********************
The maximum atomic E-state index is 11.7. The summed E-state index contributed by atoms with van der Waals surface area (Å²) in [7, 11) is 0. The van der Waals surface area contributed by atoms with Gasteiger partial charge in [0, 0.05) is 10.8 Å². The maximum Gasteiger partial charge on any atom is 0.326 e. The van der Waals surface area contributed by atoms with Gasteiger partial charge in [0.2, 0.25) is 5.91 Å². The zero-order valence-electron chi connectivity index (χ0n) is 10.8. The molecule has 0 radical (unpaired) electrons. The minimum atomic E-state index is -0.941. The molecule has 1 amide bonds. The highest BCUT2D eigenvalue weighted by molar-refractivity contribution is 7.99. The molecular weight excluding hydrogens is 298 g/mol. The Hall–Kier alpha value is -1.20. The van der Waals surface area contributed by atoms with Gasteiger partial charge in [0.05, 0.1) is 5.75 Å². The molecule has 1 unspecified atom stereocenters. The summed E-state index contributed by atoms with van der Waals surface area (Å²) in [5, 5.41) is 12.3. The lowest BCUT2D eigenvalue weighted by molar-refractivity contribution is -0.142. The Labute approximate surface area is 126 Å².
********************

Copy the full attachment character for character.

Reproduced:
The maximum atomic E-state index is 11.7. The summed E-state index contributed by atoms with van der Waals surface area (Å²) in [7, 11) is 0. The van der Waals surface area contributed by atoms with Gasteiger partial charge in [0, 0.05) is 10.8 Å². The maximum Gasteiger partial charge on any atom is 0.326 e. The van der Waals surface area contributed by atoms with Gasteiger partial charge in [0.2, 0.25) is 5.91 Å². The zero-order valence-electron chi connectivity index (χ0n) is 10.8. The molecule has 0 radical (unpaired) electrons. The minimum atomic E-state index is -0.941. The molecule has 1 amide bonds. The highest BCUT2D eigenvalue weighted by molar-refractivity contribution is 7.99. The molecular weight excluding hydrogens is 298 g/mol. The Hall–Kier alpha value is -1.20. The van der Waals surface area contributed by atoms with Gasteiger partial charge in [0.05, 0.1) is 5.75 Å². The molecule has 1 unspecified atom stereocenters. The summed E-state index contributed by atoms with van der Waals surface area (Å²) in [5, 5.41) is 12.3. The lowest BCUT2D eigenvalue weighted by molar-refractivity contribution is -0.142. The Labute approximate surface area is 126 Å².